Actually it’s been two months since I left Asia and arrived in Central America. Very intense time indeed, lots of places visited, people met, photos taken. While changing planes in Brussels, I accidentally bumped into my former colleagues from Unit R1 who were going on an audit mission. Talk about coincidences! But it was a fascinating moment, to suddenly imagine how it would feel to be back, and of course to get an update of all the interesting developments.
Right now I am in Costa Rica. However my trip around Central America started in the Dominican Republic. I took a flight from Brussels to Santo Domingo, the little-visited capital. Which happens to be the oldest city in the Americas. Columbus himself was a governor, as were his brother and his son Diego. This is where the Spanish conquest of the Americas was planned and executed: the expeditions to Mexico, Central America and further South all started here. Due to the wind pattern in the Atlantic Santo Domingo was an obligatory stop for sailing ships both on the way from Europe and on the way back. Santo Domingo lost its importance after Sir Francis Drake, at the time a British-sponsored pirate, took it and looted it thoroughly in 1583. The centre of gravity of the Spanish Americas moved irreversibly towards the continent.
Yes, by the way, if you ever wondered where the name of the Dominican Republic comes from – very easy! The Republic is named after the capital city, and the capital city takes its name from the Catholic saint – and the founder of the monastic order which used to be rather powerful here.
The Columbus park is the heart of the colonial town – Zona Colonial, as it’s known here.
Behind his back – the first Cathedral of the Americas.
The meaning of the name “Columbus” is “dove”.
The Conde street heads West from the Columbus park. It’s the main street of colonial Santo Domingo, always full of life. For a Western-looking person it’s also always full of rather unpleasant attention from various shady characters.
Alcázar de Colón (Columbus’ Castle) on the Northern Plaza de Espana. Columbus’ son Diego lived here as the Vice-Roy of the New World. The Spanish King got scared that Diego would declare himself emperor of the Americas and recalled him back to Spain. The building henceforth belonged to the heirs of Columbus. Surprisingly, he has numerous direct male-line descendants, some of whom rank among the Spanish nobles.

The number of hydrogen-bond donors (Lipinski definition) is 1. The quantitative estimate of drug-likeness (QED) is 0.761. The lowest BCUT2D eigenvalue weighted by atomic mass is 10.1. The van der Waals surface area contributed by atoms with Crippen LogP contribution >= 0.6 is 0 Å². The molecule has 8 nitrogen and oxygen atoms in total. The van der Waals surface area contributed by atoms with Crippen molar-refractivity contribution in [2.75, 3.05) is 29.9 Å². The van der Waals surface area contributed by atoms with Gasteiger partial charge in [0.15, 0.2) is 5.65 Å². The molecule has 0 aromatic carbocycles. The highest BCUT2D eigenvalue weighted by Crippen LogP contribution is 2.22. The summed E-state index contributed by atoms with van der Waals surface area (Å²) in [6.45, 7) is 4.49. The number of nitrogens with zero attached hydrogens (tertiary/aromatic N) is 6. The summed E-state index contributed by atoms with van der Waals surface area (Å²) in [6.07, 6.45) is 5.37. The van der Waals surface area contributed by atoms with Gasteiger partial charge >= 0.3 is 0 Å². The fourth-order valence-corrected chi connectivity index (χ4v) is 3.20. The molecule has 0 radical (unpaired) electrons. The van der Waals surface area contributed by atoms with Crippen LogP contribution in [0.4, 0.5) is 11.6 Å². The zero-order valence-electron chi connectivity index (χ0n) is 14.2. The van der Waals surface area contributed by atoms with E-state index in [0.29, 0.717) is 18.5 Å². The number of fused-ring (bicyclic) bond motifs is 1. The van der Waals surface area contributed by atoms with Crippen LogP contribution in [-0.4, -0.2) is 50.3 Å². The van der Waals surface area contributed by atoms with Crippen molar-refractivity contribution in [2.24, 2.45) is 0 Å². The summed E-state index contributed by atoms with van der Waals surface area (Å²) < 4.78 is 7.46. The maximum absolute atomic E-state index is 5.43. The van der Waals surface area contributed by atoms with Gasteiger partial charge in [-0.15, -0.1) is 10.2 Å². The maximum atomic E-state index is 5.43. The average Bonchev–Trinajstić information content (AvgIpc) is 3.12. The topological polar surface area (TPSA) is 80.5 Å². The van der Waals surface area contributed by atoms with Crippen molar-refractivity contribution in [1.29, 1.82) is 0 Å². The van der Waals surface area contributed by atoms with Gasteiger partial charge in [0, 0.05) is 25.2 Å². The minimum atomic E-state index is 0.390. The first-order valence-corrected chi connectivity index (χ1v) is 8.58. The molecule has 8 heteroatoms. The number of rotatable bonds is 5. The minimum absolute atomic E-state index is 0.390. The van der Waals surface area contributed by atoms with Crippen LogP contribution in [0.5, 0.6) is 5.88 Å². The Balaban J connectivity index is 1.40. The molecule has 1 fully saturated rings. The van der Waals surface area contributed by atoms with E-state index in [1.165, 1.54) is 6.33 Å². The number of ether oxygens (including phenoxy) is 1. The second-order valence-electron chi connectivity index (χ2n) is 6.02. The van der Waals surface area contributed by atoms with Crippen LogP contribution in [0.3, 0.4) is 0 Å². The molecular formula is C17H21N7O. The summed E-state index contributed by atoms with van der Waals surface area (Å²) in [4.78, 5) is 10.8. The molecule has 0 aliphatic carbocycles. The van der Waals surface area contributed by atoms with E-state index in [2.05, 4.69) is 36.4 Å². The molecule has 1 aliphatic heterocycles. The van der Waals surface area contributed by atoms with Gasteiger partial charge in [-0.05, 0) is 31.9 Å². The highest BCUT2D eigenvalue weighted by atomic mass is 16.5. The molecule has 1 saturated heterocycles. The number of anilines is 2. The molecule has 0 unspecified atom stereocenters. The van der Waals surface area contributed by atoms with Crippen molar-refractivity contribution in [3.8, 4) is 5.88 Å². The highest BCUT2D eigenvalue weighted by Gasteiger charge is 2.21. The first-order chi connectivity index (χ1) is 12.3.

The balcony inside the Alcázar. You can almost feel the heat and the humidity.
Diego Columbus might have eaten behind this table.
From Alcázar’s balcony you have the overview of the Ozama river. The river was the key reason for why the Spanish founded their settlement here. In the distance you can make out the Columbus Lighthouse – an immense concrete monolith in the shape of the cross, which is supposed to hold his earthly remains. The light projectors placed on the roof are supposed to draw a giant cross in the sky. It’s a running joke in Santo Domingo that when the cross of light is in the sky, all of Santo Domingo sits in darkness – the electricity is too scarce here.
From the balcony of Alcázar. Plaza de Espana.
Motorbikes everywhere! Feels like Naples with its Vespas.
The original wall to the North of the Alcázar.
The railway bridge over the Ozama river:
The famous calle Atarazana, the restaurant street that limits the square from the North. Actually right now most of Zona Colonial is being renovated, streets are covered with building sites, so not too many visitors in the restaurants.
In the residence of the Spanish governor today is found Museo de Las Casas Reales, the best museum in the country.
The audience hall – although the Spanish kings never came here during the empire.
This is supposed to represent the conversion of the Indians to Christianity. To me it looks rather like an S&M orgy. I wonder what the painter was smoking.
Yet another key building, the National Pantheon. Not a single name of those enterred here was familiar to me. So I felt like I was in a make-believe Pantheon of a make-believe country.
Of course it reminded me of the Natheonal Pantheon in Paraguay, where it also represents the overcompensation of a wounded nationalism.
Let’s enter the Cathedral:
The main altarpiece:
In 1583 as the English took Santo Domingo, they used the Cathedral as their residence for the time that they remained in the city to loot it. According to the legend, Francis Drake himself slept in this chapel by the altar.
Wooden monks all around the building:
Lions in the Cathedral’s garden.